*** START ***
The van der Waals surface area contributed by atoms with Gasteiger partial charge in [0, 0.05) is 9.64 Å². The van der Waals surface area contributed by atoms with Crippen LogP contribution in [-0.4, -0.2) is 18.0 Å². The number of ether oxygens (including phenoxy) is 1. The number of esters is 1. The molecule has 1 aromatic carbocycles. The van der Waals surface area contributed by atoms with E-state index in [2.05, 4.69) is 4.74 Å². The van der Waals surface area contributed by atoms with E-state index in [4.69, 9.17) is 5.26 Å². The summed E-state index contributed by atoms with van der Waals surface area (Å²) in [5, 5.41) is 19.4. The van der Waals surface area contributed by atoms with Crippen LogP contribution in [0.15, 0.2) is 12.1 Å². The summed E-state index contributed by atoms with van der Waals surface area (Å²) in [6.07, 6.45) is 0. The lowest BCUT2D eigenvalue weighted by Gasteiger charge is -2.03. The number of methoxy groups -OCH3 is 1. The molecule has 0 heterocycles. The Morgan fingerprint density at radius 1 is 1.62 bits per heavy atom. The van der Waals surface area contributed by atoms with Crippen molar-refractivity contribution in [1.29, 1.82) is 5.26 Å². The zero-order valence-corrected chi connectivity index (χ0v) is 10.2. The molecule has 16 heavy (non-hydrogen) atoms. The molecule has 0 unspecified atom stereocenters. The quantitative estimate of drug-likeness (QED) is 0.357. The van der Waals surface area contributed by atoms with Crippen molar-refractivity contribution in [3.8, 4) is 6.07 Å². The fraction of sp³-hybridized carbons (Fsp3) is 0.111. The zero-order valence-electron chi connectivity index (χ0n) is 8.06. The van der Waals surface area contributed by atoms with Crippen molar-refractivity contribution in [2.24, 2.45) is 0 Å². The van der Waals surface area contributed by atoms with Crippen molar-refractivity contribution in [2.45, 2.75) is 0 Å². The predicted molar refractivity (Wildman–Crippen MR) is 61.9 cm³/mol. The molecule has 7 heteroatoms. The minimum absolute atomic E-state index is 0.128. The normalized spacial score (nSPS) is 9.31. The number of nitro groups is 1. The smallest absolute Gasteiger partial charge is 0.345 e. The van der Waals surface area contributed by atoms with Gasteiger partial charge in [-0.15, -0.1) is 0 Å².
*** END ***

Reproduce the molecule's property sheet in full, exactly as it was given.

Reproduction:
The van der Waals surface area contributed by atoms with Gasteiger partial charge in [0, 0.05) is 9.64 Å². The van der Waals surface area contributed by atoms with Crippen LogP contribution in [-0.4, -0.2) is 18.0 Å². The number of ether oxygens (including phenoxy) is 1. The number of esters is 1. The molecule has 1 aromatic carbocycles. The van der Waals surface area contributed by atoms with E-state index in [2.05, 4.69) is 4.74 Å². The van der Waals surface area contributed by atoms with E-state index in [4.69, 9.17) is 5.26 Å². The summed E-state index contributed by atoms with van der Waals surface area (Å²) in [5, 5.41) is 19.4. The van der Waals surface area contributed by atoms with Crippen LogP contribution in [0.15, 0.2) is 12.1 Å². The summed E-state index contributed by atoms with van der Waals surface area (Å²) in [6.07, 6.45) is 0. The lowest BCUT2D eigenvalue weighted by Gasteiger charge is -2.03. The number of methoxy groups -OCH3 is 1. The molecule has 0 heterocycles. The Morgan fingerprint density at radius 1 is 1.62 bits per heavy atom. The van der Waals surface area contributed by atoms with Crippen molar-refractivity contribution in [1.29, 1.82) is 5.26 Å². The zero-order valence-corrected chi connectivity index (χ0v) is 10.2. The molecule has 16 heavy (non-hydrogen) atoms. The molecule has 0 unspecified atom stereocenters. The quantitative estimate of drug-likeness (QED) is 0.357. The van der Waals surface area contributed by atoms with Crippen molar-refractivity contribution in [3.8, 4) is 6.07 Å². The fraction of sp³-hybridized carbons (Fsp3) is 0.111. The zero-order valence-electron chi connectivity index (χ0n) is 8.06. The van der Waals surface area contributed by atoms with Crippen molar-refractivity contribution in [2.24, 2.45) is 0 Å². The van der Waals surface area contributed by atoms with Crippen molar-refractivity contribution in [2.45, 2.75) is 0 Å². The predicted molar refractivity (Wildman–Crippen MR) is 61.9 cm³/mol. The molecule has 7 heteroatoms. The minimum absolute atomic E-state index is 0.128. The normalized spacial score (nSPS) is 9.31. The number of nitro groups is 1. The smallest absolute Gasteiger partial charge is 0.345 e. The van der Waals surface area contributed by atoms with Gasteiger partial charge in [-0.15, -0.1) is 0 Å².